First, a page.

We here at Weecology have just recently discovered John Bruno’s blog SeaMonster, and have been getting a great deal of enjoyment out of it. While perusing some of the posts, we ran across one that made Ethan and I both laugh and cringe at the same time: Are unreasonably harsh reviewers retarding the pace of coral reef science? It’s the troubled story of a young manuscript just trying to get a break in this cruel world of academic publishing. In particular it was this part summarizing the reviews the paper has received that caught our attention:
Reviewer 1: This is impossible! They are clearly wrong!
Reviewer 2: Everyone knows this! The study lacks novelty and impact!
Ethan and I have long had the hypothesis that getting these types of reviews, where your idea is both wrong and trivial, is a sign you’re on to something good. We call it the Charnov Zone. Why you ask? I spent a couple of years as a postdoc working with Eric Charnov and I learned all sorts of great things from him, some of it scientific and some of it about the more practical aspects of being a scientist. The latter lessons were often delivered as stories, and one of his stories was about him presenting his work at Oxford as a newly minted PhD student1:
Eric Charnov went out to Oxford to present his dissertation research on optimal foraging. When he finished his talk, an eminent biologist2 stood up and proceeded to explain why Ric’s work was deeply and horrifically flawed. After that an extremely eminent evolutionary biologist3, stood up and explained kindly how the work wasn’t wrong at all, just trivial.
What was this work that was both wrong and trivial?
Charnov, EL. 1976. Optimal foraging, the marginal value theorem. Theoretical population biology 9: 129-136.
And yes, it is a Citation Classic that’s been cited nearly 3000 times according to Google Scholar.
While having a manuscript that lands in the Charnov Zone doesn’t necessarily mean you have a Citation Classic on your hands, it probably does mean you have an idea that is causing cognitive dissonance in your field. This particular brand of cognitive dissonance seems to be an indicator that there’s something in the paper that part of your field takes as uninteresting trivia (often without proof) and another part of your field rejects as impossible (and you must be wrong). Thus you have something the field needs to think very carefully about. So, give your manuscript caught in the Charnov Zone a little love. At Weecology, we think that papers that are paradoxically wrong and trivial are in a scientific sweet spot4 and well-worth the effort.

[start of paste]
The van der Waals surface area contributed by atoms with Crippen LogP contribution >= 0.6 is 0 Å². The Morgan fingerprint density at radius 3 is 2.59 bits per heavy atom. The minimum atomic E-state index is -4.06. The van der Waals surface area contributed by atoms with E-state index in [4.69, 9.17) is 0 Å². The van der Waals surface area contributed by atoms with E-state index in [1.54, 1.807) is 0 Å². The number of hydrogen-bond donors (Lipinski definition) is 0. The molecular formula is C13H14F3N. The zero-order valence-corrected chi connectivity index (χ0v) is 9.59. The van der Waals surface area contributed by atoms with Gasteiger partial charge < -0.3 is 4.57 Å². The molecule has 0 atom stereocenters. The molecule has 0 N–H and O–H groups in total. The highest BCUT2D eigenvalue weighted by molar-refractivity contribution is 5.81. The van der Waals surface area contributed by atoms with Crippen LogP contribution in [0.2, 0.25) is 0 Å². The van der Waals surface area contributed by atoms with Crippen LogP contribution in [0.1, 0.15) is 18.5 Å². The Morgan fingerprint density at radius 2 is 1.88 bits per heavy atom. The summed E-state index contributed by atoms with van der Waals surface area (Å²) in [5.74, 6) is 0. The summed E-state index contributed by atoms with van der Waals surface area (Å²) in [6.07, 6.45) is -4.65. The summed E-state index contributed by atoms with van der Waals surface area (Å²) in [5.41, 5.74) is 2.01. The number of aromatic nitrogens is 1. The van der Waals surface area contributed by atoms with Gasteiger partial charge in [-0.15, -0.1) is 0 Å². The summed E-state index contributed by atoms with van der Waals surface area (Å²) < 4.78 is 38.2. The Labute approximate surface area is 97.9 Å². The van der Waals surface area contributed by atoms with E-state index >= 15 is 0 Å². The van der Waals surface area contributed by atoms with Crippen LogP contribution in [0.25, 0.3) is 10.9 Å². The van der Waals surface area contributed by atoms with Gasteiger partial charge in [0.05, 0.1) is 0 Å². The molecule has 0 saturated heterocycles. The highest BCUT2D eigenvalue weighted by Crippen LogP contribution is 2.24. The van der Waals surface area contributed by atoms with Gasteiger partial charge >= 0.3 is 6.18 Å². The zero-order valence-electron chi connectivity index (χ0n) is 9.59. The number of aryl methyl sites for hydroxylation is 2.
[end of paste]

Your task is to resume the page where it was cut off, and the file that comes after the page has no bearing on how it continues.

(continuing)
UPDATE: Eric Charnov emailed with a correction to the story. The paper in question was actually Charnov, E.L. 1976. Optimal foraging: attack strategy of a mantid. American Naturalist 110:141-151. This paper is also well cited (~750 citations) and Ric says that the Current Contents group (who managed Citation Classics and solicited the essays about the papers) gave him a choice of writing up either the mantid paper or the marginal value theorem paper. Ric chose the Marginal Value Theorem. Thus the story generally still stands. For insights into the troubles the Marginal Value Theorem paper had in the review process (which is also a Charnov Zone story), see Ric’s comment below.
1 Please note that my memory has become less reliable after having a kid, so this story may or may not accurately reflect what was actually told to me ten years ago!
2 Honestly can’t remember the name, but I assume he was eminent because surely Oxford doesn’t have any other type!
3 My memory says the man’s name rhymed with Dichard Rawkins.
4 Admittedly a frustrating one